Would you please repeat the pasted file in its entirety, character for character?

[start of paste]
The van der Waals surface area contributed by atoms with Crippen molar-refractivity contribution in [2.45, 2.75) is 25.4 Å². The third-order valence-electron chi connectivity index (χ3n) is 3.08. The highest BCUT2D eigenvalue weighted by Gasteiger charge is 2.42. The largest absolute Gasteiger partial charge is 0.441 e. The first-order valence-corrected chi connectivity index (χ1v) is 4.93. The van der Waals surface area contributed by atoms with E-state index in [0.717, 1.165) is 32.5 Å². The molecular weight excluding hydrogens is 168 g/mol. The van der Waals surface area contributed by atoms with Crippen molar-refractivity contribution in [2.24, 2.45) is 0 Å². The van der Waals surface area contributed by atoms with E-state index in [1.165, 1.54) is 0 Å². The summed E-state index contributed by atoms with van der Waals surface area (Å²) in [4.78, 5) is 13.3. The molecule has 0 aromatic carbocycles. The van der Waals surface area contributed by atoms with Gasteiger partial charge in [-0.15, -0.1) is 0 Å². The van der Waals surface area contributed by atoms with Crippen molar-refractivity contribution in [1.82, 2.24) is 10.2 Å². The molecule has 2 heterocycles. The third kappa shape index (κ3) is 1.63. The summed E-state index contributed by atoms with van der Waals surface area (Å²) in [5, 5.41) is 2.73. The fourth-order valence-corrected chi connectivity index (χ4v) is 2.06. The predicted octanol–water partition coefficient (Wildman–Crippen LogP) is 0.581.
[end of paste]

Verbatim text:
The van der Waals surface area contributed by atoms with Crippen molar-refractivity contribution in [2.45, 2.75) is 25.4 Å². The third-order valence-electron chi connectivity index (χ3n) is 3.08. The highest BCUT2D eigenvalue weighted by Gasteiger charge is 2.42. The largest absolute Gasteiger partial charge is 0.441 e. The first-order valence-corrected chi connectivity index (χ1v) is 4.93. The van der Waals surface area contributed by atoms with E-state index in [0.717, 1.165) is 32.5 Å². The molecular weight excluding hydrogens is 168 g/mol. The van der Waals surface area contributed by atoms with Crippen molar-refractivity contribution in [2.24, 2.45) is 0 Å². The van der Waals surface area contributed by atoms with E-state index in [1.165, 1.54) is 0 Å². The summed E-state index contributed by atoms with van der Waals surface area (Å²) in [4.78, 5) is 13.3. The molecule has 0 aromatic carbocycles. The van der Waals surface area contributed by atoms with Gasteiger partial charge in [-0.15, -0.1) is 0 Å². The van der Waals surface area contributed by atoms with Crippen molar-refractivity contribution in [1.82, 2.24) is 10.2 Å². The molecule has 2 heterocycles. The third kappa shape index (κ3) is 1.63. The summed E-state index contributed by atoms with van der Waals surface area (Å²) in [5, 5.41) is 2.73. The fourth-order valence-corrected chi connectivity index (χ4v) is 2.06. The predicted octanol–water partition coefficient (Wildman–Crippen LogP) is 0.581.